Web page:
Tags: Middle East/North Africa
By Madison Thorn, Water for Food Institute student intern and global studies major at the University of Nebraska–Lincoln
A team of Water for Food Institute staff and four student interns traveled to Amman, Jordan March 18-26 to learn first-hand about the impacts of the Syrian crisis on neighboring countries and the difficulties local governments face in providing water and food to thousands of refugees. The students also explored Jordanian culture and history, including visits to world-famous archeological sites. The team showcased what they learned during the conference, “Water Scarcity, Human Security and Democratization: Aspects and Impacts of the Syrian Crisis,” April 19 at Nebraska Innovation Campus. WFI intern Madison Thorn shares her experience.
Over the last four months, I have been doing intensive research on the Syrian Crisis. Before my trip to Jordan last month, I could have told you that there are 4,837,208 million registered refugees and 638,633 thousand living in Jordan. However, knowledge and experience are two different things.
All the research in the world could not have prepared me for the experience of seeing the Za’atari refugee camp with my own eyes. When I entered camp, I stepped into the lives of the refugees. Za’atari is the Middle East’s largest camp for civil war refugees with a population of nearly 80,000 people. It is a place where one would expect to find so much darkness, yet the Syrians are illuminated by hope and continue to strive for a better life. The circumstances are not ideal in the camp. The houses are small, but the system is strong. UNICEF and other organizations keep the camp sanitized and the water supply constant.
I expected to see tent after tent but found that there were rectangular unit homes painted with various colored murals. The murals represented important valued aspects for a healthy life, such as water, hygiene, education, etc. The Syrian people are strong willed and hard working. Those living in Za’atari built a city from the dirt and rocks, an unthinkable place. The main and busiest street in the camp is the market street, otherwise known as the Champs-Élysées. Syrians are clever too. In Jordan, work by refugees is not permitted by the government and is hard to find. Instead of finding work outside the camp, they make work for themselves. The Syrians took this camp full of tents and units and made it a place where they can profit; a place with an economy where they have something to do each day while they wait for the fighting to stop and they can return home.
During our visit in Za’atari, I had a conversation with Aiya, a UNICEF volunteer. I was specifically touched by her words and description of the camp. In her time working there, she has found the spirit of the place irresistible, making her always want more and always want to return. She wanted to buy a tent to live in the camp to be closer to the people instead of making the two-hour drive day in and day out from Amman. She is extremely dedicated and committed to the work she does and compels others, like myself, to do the same.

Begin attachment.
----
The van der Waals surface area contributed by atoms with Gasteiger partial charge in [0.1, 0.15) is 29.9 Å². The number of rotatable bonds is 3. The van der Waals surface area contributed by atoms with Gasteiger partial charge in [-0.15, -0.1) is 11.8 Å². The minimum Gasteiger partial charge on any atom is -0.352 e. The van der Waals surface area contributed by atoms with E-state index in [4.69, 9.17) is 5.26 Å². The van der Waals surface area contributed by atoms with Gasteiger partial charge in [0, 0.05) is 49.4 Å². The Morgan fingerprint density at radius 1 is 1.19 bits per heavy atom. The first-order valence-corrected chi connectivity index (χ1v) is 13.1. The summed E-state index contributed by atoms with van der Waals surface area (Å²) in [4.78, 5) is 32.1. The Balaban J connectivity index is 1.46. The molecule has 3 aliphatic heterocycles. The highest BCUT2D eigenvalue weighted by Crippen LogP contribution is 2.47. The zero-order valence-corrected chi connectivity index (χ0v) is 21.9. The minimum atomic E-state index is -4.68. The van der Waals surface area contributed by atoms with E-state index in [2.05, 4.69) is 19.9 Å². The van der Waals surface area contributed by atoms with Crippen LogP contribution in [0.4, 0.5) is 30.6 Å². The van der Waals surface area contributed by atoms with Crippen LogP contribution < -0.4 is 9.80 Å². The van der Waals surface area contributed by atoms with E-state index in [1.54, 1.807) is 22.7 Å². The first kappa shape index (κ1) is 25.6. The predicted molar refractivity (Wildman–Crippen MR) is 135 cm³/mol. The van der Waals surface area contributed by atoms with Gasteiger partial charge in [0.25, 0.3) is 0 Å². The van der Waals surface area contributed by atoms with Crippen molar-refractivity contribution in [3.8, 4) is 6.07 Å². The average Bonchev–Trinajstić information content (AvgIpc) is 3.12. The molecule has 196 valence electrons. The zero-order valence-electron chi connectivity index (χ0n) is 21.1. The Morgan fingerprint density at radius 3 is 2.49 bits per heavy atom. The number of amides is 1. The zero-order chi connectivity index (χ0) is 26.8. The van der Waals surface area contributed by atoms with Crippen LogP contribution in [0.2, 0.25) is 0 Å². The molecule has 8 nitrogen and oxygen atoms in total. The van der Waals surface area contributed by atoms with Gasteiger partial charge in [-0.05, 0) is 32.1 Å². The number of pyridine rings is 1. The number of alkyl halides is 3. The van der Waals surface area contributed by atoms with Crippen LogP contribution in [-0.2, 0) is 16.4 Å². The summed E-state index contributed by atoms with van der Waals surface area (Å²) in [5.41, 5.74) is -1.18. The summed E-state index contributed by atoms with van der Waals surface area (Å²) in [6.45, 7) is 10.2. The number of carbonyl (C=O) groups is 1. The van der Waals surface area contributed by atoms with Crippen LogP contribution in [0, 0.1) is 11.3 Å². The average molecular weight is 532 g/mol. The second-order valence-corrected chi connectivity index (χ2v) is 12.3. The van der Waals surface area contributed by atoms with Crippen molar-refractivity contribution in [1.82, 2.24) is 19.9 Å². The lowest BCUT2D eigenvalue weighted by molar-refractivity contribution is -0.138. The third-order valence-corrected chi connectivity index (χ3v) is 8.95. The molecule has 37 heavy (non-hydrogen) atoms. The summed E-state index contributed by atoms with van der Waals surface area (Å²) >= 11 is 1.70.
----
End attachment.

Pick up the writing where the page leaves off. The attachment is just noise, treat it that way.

Another experience in Za’atari was with Omar Abdul, a Syrian man who has been living in the camp for two years with his family. He told us the conditions were good, and that he and his family drink the water available and that it is safe. He was a kind man in high spirits. Omar kept inviting us for tea and coffee, insisting we go and share more time with him. A man with so little, who has suffered through many hardships, still finds a place in his heart for generosity and benevolence.
Did you know that only 20 percent of the refugees in Jordan live in designated refugee camps and are being supported by groups like UNICEF and other NGOs? Most of the refugees, more than half a million, find their homes outside the camps in communities. This has a large impact on the Jordanian infrastructure and water resources. Jordan, the third most water-poor country in the world, already deals with a high level of stress on its resources. Yet its people continue to be generous and open their boarders for Syrians to find a safe home away from violence.
6,566 miles away from home, I found myself learning more than I could have from hours spent behind the screen of my computer. There is so much to learn through cross-cultural interactions. I learned so much from both the Jordanian and Syrian people. Jordanians continue to let refugees in, hosting more than 3 million refugees from all over the region, even when times are tough. The Syrian people continue to act compassionately and show kindness to others even in the most difficult of times. They open their hearts to others and show resilience against the war back at home, not letting it destroy who they are. They are strong and courageous to leave their lives behind and enter a city, town, community, or camp that is foreign to them. There is so much to learn from Syrians; I hope the world can learn from their hospitable ways and show them the same level of respect. They haven’t lost hope – and we shouldn’t either.
Madison Thorn is an undergraduate student pursuing a global studies major and communication studies and Spanish minors at the University of Nebraska–Lincoln. She is originally from Phoenix, Arizona and has a passion for cultural immersion. She has spent time studying abroad in both Ecuador and Spain. This spring she has been researching the Syrian refugee crisis, specifically in regard to water scarcity and its humanitarian implications. Thorn will graduate in May 2016 and hopes to continue her thirst for cultural immersion by teaching English on a Fulbright Scholarship in Mexico.